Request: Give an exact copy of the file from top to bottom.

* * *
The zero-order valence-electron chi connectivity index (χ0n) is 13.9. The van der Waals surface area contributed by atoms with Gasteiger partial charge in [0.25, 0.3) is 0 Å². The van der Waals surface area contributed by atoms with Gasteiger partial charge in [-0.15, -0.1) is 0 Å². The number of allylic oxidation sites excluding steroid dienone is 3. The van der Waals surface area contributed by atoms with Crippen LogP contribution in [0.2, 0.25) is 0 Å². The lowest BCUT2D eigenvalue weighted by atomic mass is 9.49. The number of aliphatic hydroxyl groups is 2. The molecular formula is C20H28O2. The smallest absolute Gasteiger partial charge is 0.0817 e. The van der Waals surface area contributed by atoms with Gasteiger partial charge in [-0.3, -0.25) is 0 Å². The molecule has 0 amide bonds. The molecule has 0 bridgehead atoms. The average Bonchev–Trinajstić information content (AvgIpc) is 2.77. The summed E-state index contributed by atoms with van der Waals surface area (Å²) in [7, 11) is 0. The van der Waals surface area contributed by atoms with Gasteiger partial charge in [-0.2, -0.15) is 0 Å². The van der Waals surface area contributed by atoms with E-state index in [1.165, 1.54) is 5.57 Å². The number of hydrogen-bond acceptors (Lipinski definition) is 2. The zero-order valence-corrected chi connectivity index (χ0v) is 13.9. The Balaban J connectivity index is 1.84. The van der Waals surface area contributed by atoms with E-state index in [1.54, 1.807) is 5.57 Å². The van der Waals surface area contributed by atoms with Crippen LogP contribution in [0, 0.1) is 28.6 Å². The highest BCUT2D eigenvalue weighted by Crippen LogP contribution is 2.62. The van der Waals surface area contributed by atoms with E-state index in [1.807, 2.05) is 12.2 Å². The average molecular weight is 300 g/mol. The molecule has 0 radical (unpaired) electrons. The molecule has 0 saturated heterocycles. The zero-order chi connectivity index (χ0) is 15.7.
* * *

The zero-order valence-electron chi connectivity index (χ0n) is 13.9. The van der Waals surface area contributed by atoms with Gasteiger partial charge in [0.25, 0.3) is 0 Å². The van der Waals surface area contributed by atoms with Gasteiger partial charge in [-0.15, -0.1) is 0 Å². The number of allylic oxidation sites excluding steroid dienone is 3. The van der Waals surface area contributed by atoms with Crippen LogP contribution in [0.2, 0.25) is 0 Å². The lowest BCUT2D eigenvalue weighted by atomic mass is 9.49. The number of aliphatic hydroxyl groups is 2. The molecular formula is C20H28O2. The smallest absolute Gasteiger partial charge is 0.0817 e. The van der Waals surface area contributed by atoms with Gasteiger partial charge in [-0.3, -0.25) is 0 Å². The molecule has 0 amide bonds. The molecule has 0 bridgehead atoms. The average Bonchev–Trinajstić information content (AvgIpc) is 2.77. The summed E-state index contributed by atoms with van der Waals surface area (Å²) in [7, 11) is 0. The van der Waals surface area contributed by atoms with Gasteiger partial charge in [-0.2, -0.15) is 0 Å². The van der Waals surface area contributed by atoms with E-state index in [1.165, 1.54) is 5.57 Å². The number of hydrogen-bond acceptors (Lipinski definition) is 2. The zero-order valence-corrected chi connectivity index (χ0v) is 13.9. The Balaban J connectivity index is 1.84. The van der Waals surface area contributed by atoms with E-state index in [1.54, 1.807) is 5.57 Å². The van der Waals surface area contributed by atoms with Crippen LogP contribution in [0, 0.1) is 28.6 Å². The highest BCUT2D eigenvalue weighted by Crippen LogP contribution is 2.62. The van der Waals surface area contributed by atoms with E-state index in [1.807, 2.05) is 12.2 Å². The average molecular weight is 300 g/mol. The molecule has 0 radical (unpaired) electrons. The molecule has 0 saturated heterocycles. The zero-order chi connectivity index (χ0) is 15.7.